We use cookies to give you the best possible service on our website. If you continue, we'll assume you're happy for your web browser to receive all cookies from our website. See our cookie policy for more information on cookies and how to manage them.

Your car insurance price explained

There are lots of different factors that affect your price. Some are specific to you and others are as a result of our constantly changing world. We use our experience and expertise to analyse these factors, and calculate an insurance price that’s specific for you. We are continuously reviewing our prices. Our view of how to price each policy may differ from other insurers.

There are numerous factors specific to you that we use in calculating your price.

Since 2015, the average car insurance price has increased

We've broken this down to help explain what makes up the average price:

78
%
Claims costs
the amount we pay out in claims
10
%
Operating & marketing costs
costs such as online support
10
%
Insurance Premium Tax
2
%
The profit
that Quote Me Happy makes

As you can see, claims make up the biggest part of the average price so here's a breakdown of the cost of car insurance claims:

49%Third party personal injury
e.g.whiplash claims
22%Own car damage
2%Windscreen damage
23%Third party car damage
3%Theft
1%Fire

How far you drive

If you’re on the road more, you’re more likely to make a claim, as you’ll be driving more miles. Also, the nature of your journeys could affect your price. For example, if you use your car to commute to work when traffic is busy, insuring your car may cost more than if you only used your car socially.

Where you live

We’ll take the neighbourhood you live into account when we’re working out our premium. We assess each postcode and address individually, looking at claims, traffic, theft and malicious damage together with the frequency of accidents in your area. More accidents tend to result in more claims, so it could cost more to insure vehicles in those areas.

The car you drive

The kind of car you drive could lead to a different price. We look at all cars individually, using our industry experience and looking at the make, model, the age of the car, fuel type, transmission and engine size to determine the price you pay.

Your No Claim Discount

If you don’t claim, that tells us you’re a safer driver, and we factor that in to your price.

Your previous claims

Before we generate your premium, we look at your claims history, including accidents and/or claims in the last four years. For an additional cost, you can protect your no claim discount (NCD) and reduce the impact that a future claim could have on your next renewal price.

Your driving convictions

We consider your driving convictions to help determine your price. Our experience shows that people with driving convictions are more likely to claim, and this is why your price is likely to increase.

Who will drive your car

When reviewing your price we consider the drivers age, convictions and claims experience. Statistics show that younger drivers are a higher risk and it is therefore more likely to cost more.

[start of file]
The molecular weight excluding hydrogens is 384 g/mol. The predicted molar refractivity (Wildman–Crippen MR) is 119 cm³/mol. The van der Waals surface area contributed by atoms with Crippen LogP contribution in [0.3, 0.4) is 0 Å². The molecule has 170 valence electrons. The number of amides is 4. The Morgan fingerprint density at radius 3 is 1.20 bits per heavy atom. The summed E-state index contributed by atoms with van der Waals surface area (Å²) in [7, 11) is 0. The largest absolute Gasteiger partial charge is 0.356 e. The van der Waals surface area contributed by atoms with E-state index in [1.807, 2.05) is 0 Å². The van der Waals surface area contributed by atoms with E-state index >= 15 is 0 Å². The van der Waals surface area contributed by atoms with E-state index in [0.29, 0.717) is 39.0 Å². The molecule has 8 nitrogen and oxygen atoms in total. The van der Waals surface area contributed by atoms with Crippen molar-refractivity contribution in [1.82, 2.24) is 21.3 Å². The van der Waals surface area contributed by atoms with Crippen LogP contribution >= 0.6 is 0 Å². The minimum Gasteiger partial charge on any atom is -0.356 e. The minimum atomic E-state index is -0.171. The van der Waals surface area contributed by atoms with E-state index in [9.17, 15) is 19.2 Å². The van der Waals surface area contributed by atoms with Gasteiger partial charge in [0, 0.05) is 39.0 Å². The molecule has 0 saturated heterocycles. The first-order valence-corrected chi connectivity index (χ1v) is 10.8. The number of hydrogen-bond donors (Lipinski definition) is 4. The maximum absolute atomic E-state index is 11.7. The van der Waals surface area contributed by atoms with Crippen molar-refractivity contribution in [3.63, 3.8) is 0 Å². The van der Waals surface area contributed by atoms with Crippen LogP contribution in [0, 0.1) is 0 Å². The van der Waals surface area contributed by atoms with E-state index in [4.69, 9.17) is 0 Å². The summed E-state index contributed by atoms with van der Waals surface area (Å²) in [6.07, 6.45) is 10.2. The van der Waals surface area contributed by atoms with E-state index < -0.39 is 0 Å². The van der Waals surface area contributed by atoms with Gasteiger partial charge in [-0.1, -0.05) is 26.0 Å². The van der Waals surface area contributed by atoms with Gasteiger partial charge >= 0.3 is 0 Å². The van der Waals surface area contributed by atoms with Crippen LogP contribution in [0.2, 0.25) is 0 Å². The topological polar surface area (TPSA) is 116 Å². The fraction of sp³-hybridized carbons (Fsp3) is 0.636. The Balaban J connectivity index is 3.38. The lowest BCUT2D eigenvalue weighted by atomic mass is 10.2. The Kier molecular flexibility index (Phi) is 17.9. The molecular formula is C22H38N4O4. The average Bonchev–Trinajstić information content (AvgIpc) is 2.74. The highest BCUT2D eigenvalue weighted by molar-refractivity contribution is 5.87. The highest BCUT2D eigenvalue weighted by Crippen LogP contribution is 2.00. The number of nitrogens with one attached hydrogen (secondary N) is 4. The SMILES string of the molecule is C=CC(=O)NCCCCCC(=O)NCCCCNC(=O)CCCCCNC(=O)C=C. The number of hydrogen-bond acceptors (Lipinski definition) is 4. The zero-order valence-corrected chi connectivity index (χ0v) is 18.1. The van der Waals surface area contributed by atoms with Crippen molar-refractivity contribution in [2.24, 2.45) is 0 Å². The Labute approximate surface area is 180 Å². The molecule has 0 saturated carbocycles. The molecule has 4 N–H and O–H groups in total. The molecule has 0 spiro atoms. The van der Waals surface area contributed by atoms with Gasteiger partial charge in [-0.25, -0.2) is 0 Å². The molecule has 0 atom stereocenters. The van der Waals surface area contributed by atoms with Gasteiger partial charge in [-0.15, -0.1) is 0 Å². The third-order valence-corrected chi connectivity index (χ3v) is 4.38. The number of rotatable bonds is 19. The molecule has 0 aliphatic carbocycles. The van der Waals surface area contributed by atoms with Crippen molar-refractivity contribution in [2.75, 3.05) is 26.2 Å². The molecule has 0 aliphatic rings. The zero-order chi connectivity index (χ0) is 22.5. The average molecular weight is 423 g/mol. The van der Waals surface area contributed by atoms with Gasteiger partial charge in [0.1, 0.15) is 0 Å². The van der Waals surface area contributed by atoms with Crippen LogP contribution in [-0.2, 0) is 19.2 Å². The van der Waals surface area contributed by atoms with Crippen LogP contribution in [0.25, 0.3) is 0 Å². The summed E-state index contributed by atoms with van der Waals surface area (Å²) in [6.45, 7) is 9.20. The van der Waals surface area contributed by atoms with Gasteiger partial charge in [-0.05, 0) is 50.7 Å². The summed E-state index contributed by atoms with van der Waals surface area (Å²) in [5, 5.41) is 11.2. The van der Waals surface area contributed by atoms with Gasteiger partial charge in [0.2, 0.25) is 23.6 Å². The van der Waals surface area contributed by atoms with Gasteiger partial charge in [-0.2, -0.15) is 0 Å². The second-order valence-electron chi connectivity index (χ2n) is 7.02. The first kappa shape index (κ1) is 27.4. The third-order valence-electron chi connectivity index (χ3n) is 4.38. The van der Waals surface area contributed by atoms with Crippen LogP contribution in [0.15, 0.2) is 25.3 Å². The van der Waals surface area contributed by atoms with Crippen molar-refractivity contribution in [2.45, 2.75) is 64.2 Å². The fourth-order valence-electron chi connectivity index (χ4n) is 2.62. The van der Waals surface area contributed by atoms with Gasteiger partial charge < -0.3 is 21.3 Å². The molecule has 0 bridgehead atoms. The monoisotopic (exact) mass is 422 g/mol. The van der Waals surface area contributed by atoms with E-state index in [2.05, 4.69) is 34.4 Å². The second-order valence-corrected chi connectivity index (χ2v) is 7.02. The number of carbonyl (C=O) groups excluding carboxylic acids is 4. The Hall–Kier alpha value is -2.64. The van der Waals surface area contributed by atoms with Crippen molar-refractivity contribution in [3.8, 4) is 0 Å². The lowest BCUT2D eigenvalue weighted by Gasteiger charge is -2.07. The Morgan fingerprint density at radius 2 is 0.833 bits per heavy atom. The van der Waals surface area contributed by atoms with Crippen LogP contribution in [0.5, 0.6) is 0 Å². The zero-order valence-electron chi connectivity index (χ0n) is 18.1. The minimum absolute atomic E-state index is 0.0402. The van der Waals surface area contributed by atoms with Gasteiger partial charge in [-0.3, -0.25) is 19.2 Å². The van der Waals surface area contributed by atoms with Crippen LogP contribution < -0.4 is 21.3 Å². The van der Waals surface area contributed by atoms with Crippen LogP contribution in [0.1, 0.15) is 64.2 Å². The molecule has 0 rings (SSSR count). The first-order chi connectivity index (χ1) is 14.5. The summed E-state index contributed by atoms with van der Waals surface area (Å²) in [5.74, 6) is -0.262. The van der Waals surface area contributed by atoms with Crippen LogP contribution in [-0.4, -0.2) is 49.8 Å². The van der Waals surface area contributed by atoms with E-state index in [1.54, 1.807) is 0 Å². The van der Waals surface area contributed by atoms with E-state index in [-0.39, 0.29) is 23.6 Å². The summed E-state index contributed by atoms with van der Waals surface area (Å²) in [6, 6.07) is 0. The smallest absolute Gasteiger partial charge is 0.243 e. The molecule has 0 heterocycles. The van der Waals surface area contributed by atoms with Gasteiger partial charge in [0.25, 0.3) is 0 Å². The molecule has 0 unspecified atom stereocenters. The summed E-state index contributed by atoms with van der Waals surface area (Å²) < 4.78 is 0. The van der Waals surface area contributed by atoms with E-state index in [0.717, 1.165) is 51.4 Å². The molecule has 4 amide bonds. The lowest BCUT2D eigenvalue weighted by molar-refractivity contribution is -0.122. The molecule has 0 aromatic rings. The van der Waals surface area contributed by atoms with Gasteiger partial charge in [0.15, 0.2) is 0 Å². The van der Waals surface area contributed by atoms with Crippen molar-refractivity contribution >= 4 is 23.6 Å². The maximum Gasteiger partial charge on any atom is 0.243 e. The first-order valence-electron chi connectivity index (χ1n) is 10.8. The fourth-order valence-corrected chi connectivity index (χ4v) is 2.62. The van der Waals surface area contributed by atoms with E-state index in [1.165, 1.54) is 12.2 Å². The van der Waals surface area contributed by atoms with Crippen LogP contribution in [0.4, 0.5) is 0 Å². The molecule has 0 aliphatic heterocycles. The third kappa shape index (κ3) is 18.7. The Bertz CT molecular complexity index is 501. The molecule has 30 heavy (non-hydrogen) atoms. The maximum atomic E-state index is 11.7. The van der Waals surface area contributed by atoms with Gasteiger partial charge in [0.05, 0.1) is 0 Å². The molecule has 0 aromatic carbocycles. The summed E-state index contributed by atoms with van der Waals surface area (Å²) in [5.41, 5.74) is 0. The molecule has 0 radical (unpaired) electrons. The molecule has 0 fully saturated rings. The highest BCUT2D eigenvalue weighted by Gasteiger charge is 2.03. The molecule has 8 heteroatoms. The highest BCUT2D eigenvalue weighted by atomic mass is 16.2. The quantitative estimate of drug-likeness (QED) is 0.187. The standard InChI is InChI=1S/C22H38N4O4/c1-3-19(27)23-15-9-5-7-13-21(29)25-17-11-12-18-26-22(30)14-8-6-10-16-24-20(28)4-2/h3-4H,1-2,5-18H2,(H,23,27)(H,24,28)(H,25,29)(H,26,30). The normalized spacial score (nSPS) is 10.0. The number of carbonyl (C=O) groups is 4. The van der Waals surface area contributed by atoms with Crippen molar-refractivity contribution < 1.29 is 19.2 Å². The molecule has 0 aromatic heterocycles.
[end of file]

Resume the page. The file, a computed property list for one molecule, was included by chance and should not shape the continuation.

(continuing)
Severe weather

We all know how extreme weather can affect the UK. Prolonged periods of cold weather or rain can increase the amount and severity of claims that we receive. Ice and wet weather can lead to more accidents as people don’t always change their driving behaviour for the conditions. Like other insurers, we regularly review the likely level of future claims costs resulting from severe weather.

Parts and repair costs have gone up

It’s getting more expensive to buy car parts and pay for repairs, which increases the cost of providing insurance and the price you pay.

Change in the nature of claims in the market

If the variety of claims we receive changes, our customers’ prices will also change. For example, the number of personal injury claims including whiplash have risen significantly over the last decade, and this drove the cost of car insurance up across the market. We estimate how much we’re likely to pay in claims in the future, before incorporating this cost into customers’ prices. Third party claims also have an affect.

Changes in the law

All insurers have to meet government and industry regulators’ rules. When new laws or regulations are introduced this can sometimes affect the price we charge. For example, in the 2015 Autumn Statement, the government proposed to remove compensation for minor whiplash and remove lawyers from minor injury claims. In 2017 we intend to pass on 100% of the savings from these reforms to our customers. Future legislation could have similarly wide-ranging impacts.

Change in the number of claims in the market

We settle thousands of claims each month. If the number of claims increases, for example due to extreme weather events, this might increase our costs, and could lead to higher prices.

IPT increase and other costs

Every price includes a contribution towards administrative and running costs, such as staff and buildings, as well as Insurance Premium Tax (IPT). Throughout 2015 and 2016 The Government announced increases in IPT from 6% to 10%, and prices rose to allow for this increase. The price our customers pay includes some costs which go towards providing the services available, such as our UK based claims team, and online customer support, as well as investing in future products and services. Our self-service insurance means you manage your policy online which means we keep our costs low and pass these savings on to you.